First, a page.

November 7, 2001

Grad Tests Positive For Tuberculosis

Print More

A Cornell student has tested positive for the tuberculosis (TB) disease, according to University officials.

Henrik N. Dullea ’61, vice president for University relations, confirmed that the student tested positive for the infection at Gannett: University Health Services. However, Sharon Dittman, associate director of community relations for Gannett, noted, “It’s unusual to see transmission through classroom exposure. … It generally requires prolonged exposure over time.”

According to Lauren Mangiola grad, who studies in the same department as the student, the infected male is a first-year graduate student in chemical engineering.

Mangiola said that the patient’s classmates learned of his condition when they received letters from the Tompkins County Health Department yesterday in class. The county health department is required by New York State law to handle testing in cases of TB, according to Dittman.

The letter — which was written by Barbara Keating, a registered nurse who works for the health department — stated that the recipient had been exposed to TB.

“This notice is to inform you that you have been exposed to tuberculosis,” the letter stated. “Consequently, it is recommended that you be evaluated and tested for tuberculosis infection.”

Keating, who said she wished to protect the patient’s confidentiality, declined to comment to The Sun.

The letter recommended that the recipients attend an information meeting and skin test clinic yesterday in Olin Hall.

At the meeting, Keating and other workers from the health department informed the students that they had been exposed to tuberculosis and described how the infection is transmitted, according to one chemical engineering student, who declined to give his name.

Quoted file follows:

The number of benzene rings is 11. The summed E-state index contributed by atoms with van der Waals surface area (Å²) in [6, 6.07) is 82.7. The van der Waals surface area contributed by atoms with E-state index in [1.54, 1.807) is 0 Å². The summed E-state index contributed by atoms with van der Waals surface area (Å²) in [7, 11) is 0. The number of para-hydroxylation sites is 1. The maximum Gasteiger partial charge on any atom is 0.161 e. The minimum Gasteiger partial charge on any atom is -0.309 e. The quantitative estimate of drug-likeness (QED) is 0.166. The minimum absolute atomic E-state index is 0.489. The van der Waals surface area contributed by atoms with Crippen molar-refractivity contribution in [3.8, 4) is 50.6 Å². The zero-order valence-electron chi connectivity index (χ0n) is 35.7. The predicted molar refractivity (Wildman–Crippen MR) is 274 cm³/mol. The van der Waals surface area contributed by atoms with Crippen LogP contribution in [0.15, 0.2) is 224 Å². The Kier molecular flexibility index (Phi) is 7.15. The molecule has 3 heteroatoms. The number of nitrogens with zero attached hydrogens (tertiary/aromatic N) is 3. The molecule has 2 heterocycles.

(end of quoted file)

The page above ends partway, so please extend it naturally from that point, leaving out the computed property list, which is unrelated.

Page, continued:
“They told us the basics of how TB is transmitted and provided pamphlets with more information,” he said. “They didn’t tell us the student’s name for patient privacy reasons.”

According to Keating’s letter, the infection “is spread through the air when a person with tuberculosis coughs tuberculosis bacteria into the air where others may inhale them. Tuberculosis is preventable and can be cured, but proper diagnosis and treatment are important.”

Dittman explained that someone can test positive for TB without showing symptoms or being contagious. “Most people who get infected don’t get sick,” she said.

Mangiola said that the infected student “had been coughing in class, and he hasn’t attended class in a while.”

“The student sought care for upper respiratory infection. When he tested positive for TB, it then became a public health issue,” Dittman said.

Students who received letters and attended the meeting said that the health department workers gave them skin tests and requested that they be reexamined tomorrow.

“A Mantoux tuberculin skin test can show whether you have tuberculosis infection. If your skin test is positive, it indicates that you have been infected with tuberculosis, and we may recommend a chest x-ray for further evaluation and may also prescribe preventative medicine,” Keating wrote in the letter to students who had been exposed. “People with tuberculosis infection that do not have any symptoms of illness cannot spread tuberculosis to others.”

Mangiola added that the health department workers answered the students’ questions about tuberculosis, such as what to do if they had received the vaccine and whether they could exercise after receiving the skin test.

“TB is rare at Cornell,” she said. “It’s almost always an isolated event.”

Archived article by Stephanie Hankin